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Abstract #0185

"Squashing the peanut": What it means for in-vivo cardiac DTI

Andrew D Scott 1,2 , Sonia Nielles-Vallespin 1,3 , Pedro Ferreira 1,2 , Laura-Ann McGill 1,2 , Dudley Pennell 1,2 , and David Firmin 1,2

1 NIHR Cardiovascular Biomedical Research Unit, The Royal Brompton Hospital, London, United Kingdom, 2 National Heart and Lung Institute, Imperial College London, London, United Kingdom, 3 National Heart, Lung and Blood Institute, National Institutes of Health, Bethesda, Maryland, United States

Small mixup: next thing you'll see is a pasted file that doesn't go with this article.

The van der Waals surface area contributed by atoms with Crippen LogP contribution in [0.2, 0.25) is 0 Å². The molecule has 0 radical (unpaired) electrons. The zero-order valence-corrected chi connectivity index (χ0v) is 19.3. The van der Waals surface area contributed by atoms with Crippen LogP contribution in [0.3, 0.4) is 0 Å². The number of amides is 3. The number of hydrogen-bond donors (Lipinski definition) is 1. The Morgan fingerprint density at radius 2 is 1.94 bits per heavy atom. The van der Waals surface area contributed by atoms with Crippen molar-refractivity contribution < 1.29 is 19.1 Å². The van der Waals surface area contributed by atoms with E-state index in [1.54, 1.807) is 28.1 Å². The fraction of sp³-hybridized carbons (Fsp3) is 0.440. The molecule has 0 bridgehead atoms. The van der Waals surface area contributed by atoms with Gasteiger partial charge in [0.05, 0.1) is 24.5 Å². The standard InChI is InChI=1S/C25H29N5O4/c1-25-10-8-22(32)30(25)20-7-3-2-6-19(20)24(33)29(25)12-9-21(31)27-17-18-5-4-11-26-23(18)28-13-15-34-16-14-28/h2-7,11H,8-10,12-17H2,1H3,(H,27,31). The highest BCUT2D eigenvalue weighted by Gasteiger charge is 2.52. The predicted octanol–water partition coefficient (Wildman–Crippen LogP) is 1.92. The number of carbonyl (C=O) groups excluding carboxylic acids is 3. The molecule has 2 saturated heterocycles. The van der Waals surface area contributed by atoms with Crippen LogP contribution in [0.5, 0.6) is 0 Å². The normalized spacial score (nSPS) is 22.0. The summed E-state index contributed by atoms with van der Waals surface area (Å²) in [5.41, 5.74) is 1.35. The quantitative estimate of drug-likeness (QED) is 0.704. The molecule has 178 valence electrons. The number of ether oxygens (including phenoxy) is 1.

The effects of noise have been well described in neurological DTI, but the specific effects on cardiac DTI are less understood. We developed cardiac specific simulations to demonstrate the effects of noise on parameters derived from cardiac DTI at a range of b-values. This framework was used to demonstrate the benefits of averaging the complex rather than magnitude data. Subsequently, an algorithm for complex averaging of in-vivo data was developed and tested in a healthy cohort. FA and MD are over-estimated at low b-values and under-estimated at high b-values. Complex averaging reduces under-estimation of MD and FA at high b-values.

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